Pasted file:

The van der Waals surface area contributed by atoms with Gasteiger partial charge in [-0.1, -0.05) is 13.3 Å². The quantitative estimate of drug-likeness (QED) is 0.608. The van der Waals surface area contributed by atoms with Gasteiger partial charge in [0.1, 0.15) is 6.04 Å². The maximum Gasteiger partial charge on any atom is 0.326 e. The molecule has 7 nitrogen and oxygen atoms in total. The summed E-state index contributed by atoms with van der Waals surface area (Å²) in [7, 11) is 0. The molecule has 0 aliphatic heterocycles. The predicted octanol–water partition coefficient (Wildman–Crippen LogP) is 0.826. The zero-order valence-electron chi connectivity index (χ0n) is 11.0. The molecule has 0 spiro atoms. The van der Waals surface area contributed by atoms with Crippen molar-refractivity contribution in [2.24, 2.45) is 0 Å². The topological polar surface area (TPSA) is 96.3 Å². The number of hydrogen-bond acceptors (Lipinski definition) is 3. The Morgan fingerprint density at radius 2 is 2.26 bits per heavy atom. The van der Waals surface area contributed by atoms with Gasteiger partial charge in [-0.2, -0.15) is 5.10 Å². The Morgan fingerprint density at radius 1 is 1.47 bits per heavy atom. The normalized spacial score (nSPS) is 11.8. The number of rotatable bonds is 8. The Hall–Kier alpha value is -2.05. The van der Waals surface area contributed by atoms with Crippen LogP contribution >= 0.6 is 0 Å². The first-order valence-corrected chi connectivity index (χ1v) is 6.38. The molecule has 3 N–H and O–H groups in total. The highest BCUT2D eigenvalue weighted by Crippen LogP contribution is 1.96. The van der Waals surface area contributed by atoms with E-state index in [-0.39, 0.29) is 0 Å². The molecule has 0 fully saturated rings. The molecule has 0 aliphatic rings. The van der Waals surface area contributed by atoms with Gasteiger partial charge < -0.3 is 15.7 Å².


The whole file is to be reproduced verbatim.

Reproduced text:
The van der Waals surface area contributed by atoms with Gasteiger partial charge in [-0.1, -0.05) is 13.3 Å². The quantitative estimate of drug-likeness (QED) is 0.608. The van der Waals surface area contributed by atoms with Gasteiger partial charge in [0.1, 0.15) is 6.04 Å². The maximum Gasteiger partial charge on any atom is 0.326 e. The molecule has 7 nitrogen and oxygen atoms in total. The summed E-state index contributed by atoms with van der Waals surface area (Å²) in [7, 11) is 0. The molecule has 0 aliphatic heterocycles. The predicted octanol–water partition coefficient (Wildman–Crippen LogP) is 0.826. The zero-order valence-electron chi connectivity index (χ0n) is 11.0. The molecule has 0 spiro atoms. The van der Waals surface area contributed by atoms with Crippen molar-refractivity contribution in [2.24, 2.45) is 0 Å². The topological polar surface area (TPSA) is 96.3 Å². The number of hydrogen-bond acceptors (Lipinski definition) is 3. The Morgan fingerprint density at radius 2 is 2.26 bits per heavy atom. The van der Waals surface area contributed by atoms with Gasteiger partial charge in [-0.2, -0.15) is 5.10 Å². The Morgan fingerprint density at radius 1 is 1.47 bits per heavy atom. The normalized spacial score (nSPS) is 11.8. The number of rotatable bonds is 8. The Hall–Kier alpha value is -2.05. The van der Waals surface area contributed by atoms with Crippen LogP contribution >= 0.6 is 0 Å². The first-order valence-corrected chi connectivity index (χ1v) is 6.38. The molecule has 3 N–H and O–H groups in total. The highest BCUT2D eigenvalue weighted by Crippen LogP contribution is 1.96. The van der Waals surface area contributed by atoms with E-state index in [-0.39, 0.29) is 0 Å². The molecule has 0 fully saturated rings. The molecule has 0 aliphatic rings. The van der Waals surface area contributed by atoms with Gasteiger partial charge < -0.3 is 15.7 Å².